stopPropagation() on its event object.
Hit Testing and Event Propagation
Here are some examples of how mouse events are dispatched and propagated. The window shown here has the view tree shown below it, in which each graph node is represented by a Node component with two children, a Circle (displaying a filled white circle with a black outline) and a text Label (displaying a text string, such as “A” or “B”).
First consider the green mouse cursor; suppose it just arrived at this point. Then a mouse-move event is created and dispatched to the topmost component whose bounding box contains that point, which is Label A. If Label A doesn’t handle the mouse-move event, then the event is propagated up to Node A; if that doesn’t handle the event either, it’s propagated to Window, and then discarded. Notice that Circle A never sees the event, because event propagation goes up the tree, not down through z-order layers.
Now consider the blue mouse cursor. What component will be the initial target for a mouse-move event for this point? The answer depends on how hit-testing is done by the toolkit. Some toolkits support only rectangular bounding-box hit testing, in which case Edge A-C (whose bounding box contains the mouse point) will be the event target. Other toolkits allow hit testing to be overridden and controlled by components themselves, so that Edge A-C could test whether the point actually falls on (or within some small threshold of) the actual line it draws. Java Swing supports this by overriding
Component.contains(). If Edge A-C rejects the point, then the next component in z-order whose bounding box contains the mouse position is the window itself, so the event would be dispatched directly to the window.
Events propagate in different directions on different browsers
Netscape 4: downwards from root to target
Internet Explorer: upwards from target to root
W3C standardized by combining them: first downwards (“capturing”), then upwards (“bubbling”)
Firefox, Opera, Safari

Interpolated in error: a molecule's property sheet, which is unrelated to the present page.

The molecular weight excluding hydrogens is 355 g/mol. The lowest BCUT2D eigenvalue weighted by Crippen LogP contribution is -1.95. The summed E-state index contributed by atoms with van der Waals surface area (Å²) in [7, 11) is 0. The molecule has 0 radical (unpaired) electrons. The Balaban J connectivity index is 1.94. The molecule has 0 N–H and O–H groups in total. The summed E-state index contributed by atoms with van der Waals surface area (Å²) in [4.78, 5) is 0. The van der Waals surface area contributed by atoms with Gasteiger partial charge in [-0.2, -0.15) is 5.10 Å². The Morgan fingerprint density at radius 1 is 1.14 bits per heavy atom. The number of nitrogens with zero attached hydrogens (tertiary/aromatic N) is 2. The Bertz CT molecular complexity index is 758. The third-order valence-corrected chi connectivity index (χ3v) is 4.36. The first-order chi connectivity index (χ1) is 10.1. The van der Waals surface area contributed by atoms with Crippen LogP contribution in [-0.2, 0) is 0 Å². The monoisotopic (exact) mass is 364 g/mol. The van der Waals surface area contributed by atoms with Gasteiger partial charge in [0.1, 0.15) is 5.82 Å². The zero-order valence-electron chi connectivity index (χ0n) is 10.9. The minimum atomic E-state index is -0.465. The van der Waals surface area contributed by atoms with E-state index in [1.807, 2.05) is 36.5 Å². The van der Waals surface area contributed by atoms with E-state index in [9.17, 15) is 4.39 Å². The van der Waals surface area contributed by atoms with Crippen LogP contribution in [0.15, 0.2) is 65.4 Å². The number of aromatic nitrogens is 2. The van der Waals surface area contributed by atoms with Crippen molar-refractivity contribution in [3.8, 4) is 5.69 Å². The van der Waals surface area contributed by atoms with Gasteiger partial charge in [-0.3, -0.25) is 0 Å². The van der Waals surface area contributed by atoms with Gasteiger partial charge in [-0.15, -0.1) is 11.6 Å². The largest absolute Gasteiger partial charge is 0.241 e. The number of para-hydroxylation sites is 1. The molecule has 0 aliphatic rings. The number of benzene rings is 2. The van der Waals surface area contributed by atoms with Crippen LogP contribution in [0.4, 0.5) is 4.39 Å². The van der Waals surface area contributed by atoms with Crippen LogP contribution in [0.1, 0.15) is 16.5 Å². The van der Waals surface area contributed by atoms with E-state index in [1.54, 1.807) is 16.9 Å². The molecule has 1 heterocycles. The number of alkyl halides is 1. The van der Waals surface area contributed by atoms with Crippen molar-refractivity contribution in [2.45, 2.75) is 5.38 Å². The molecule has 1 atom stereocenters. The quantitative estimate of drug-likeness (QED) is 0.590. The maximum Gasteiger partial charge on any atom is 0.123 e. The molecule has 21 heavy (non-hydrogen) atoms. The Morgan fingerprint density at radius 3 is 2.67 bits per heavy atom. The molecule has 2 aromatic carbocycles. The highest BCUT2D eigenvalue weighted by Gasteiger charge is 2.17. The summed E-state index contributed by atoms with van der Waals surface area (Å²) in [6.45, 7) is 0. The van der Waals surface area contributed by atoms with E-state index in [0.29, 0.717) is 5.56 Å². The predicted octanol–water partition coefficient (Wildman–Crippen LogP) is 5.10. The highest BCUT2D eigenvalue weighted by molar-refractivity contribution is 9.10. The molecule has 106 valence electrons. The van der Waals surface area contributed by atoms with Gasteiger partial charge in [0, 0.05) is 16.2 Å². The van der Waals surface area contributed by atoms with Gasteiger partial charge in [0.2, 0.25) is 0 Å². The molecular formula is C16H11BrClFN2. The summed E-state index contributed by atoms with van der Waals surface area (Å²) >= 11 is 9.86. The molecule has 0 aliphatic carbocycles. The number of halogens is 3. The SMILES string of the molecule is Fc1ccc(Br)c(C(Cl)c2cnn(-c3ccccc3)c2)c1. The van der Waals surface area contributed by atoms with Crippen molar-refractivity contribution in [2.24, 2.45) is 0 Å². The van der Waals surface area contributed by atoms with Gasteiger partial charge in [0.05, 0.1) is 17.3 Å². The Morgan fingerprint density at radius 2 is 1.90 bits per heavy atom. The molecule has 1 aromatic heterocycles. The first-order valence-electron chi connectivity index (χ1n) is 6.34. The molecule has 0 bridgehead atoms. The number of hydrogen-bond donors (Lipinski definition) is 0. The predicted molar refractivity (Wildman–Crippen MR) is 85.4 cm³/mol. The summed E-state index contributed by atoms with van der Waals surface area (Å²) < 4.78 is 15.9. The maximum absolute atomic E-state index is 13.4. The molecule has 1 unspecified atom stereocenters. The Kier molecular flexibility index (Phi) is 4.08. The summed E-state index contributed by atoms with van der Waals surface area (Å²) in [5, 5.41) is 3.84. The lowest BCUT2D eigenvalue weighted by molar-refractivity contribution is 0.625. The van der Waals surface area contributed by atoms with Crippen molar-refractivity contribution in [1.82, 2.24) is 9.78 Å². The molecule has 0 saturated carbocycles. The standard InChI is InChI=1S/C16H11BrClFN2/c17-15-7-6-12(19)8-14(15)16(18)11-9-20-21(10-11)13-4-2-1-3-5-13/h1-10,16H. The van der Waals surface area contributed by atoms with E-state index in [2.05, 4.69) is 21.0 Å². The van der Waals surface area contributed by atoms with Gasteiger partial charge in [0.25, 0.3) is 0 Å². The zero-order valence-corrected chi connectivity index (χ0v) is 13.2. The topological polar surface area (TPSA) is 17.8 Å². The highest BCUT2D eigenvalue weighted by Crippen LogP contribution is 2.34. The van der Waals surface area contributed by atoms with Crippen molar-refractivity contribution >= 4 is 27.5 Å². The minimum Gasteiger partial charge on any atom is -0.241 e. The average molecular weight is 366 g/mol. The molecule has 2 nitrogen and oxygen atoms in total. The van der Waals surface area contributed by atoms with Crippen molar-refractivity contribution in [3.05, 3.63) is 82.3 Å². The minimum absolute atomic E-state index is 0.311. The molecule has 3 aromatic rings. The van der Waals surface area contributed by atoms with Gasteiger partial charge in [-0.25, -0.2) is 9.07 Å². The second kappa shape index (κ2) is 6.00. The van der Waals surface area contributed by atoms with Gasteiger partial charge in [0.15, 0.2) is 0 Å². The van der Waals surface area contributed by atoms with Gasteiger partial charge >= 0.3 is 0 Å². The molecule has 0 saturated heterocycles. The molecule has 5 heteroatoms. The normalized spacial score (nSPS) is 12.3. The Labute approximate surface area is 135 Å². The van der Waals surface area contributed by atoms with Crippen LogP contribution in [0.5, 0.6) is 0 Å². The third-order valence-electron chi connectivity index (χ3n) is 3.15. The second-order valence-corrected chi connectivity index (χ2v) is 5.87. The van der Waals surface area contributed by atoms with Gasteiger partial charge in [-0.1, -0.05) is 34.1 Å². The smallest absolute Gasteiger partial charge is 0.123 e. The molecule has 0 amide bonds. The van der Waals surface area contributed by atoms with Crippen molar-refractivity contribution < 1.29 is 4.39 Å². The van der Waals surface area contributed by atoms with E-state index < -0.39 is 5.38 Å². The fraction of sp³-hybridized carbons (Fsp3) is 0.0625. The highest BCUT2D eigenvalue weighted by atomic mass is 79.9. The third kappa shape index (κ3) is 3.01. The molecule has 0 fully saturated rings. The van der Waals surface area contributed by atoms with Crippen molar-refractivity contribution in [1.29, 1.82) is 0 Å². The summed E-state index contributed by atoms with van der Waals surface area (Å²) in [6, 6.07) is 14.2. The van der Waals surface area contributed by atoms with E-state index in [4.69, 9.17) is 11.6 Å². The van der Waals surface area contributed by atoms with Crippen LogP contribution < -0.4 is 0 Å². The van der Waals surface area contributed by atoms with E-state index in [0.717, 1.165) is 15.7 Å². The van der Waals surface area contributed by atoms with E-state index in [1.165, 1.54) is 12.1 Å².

The previous slides describe how virtually all desktop toolkits do event dispatch and propagation. Alas, the Web is not so simple. Early versions of Netscape propagated events down the view tree, not up. On the Web, the view tree is a tree of HTML elements. Netscape would first determine the target of the event, using mouse position or keyboard focus, as we explained earlier. But instead of sending the event directly to the target, it would first try sending it to the root of the tree, and so forth down the ancestor chain until it reached the target. Only if none of its ancestors wanted the event would the target actually receive it. Alas, Internet Explorer’s model was exactly the opposite - like the conventional desktop event propagation, IE propagated events upwards. If the target had no registered handler for the event (and no default behavior either, like a button or hyperlink has for click events), then the event would propagate upwards through the tree. The W3C consortium, in its effort to standardize the Web, combined the two models, so that events first propagate downwards to the target (a phase called “event capturing”, not to be confused with mouse capture), and then back upwards again (“event bubbling”). You can register event handlers for either or both phases if you want. Modern standards-compliant browsers, like Firefox and Opera, support this model; so does Adobe Flex. One advantage of this two-phase event propagation model is that it gives you a lot more flexibility as a programmer to override the behavior of other components. By attaching a capturing listener high up in the component hierarchy, you can handle the events yourself and prevent other components from even seeing them. For example, if you want to implement an “edit mode” for your UI, in which the user can click and drag around standard widgets like buttons and textboxes, you can do that easily with a single capturing listener attached to the top of your UI tree. In the traditional desktop event propagation model, it would be harder to prevent the buttons and textboxes from trying to interpret the click and drag events themselves, and you would have to add listeners to every single widget.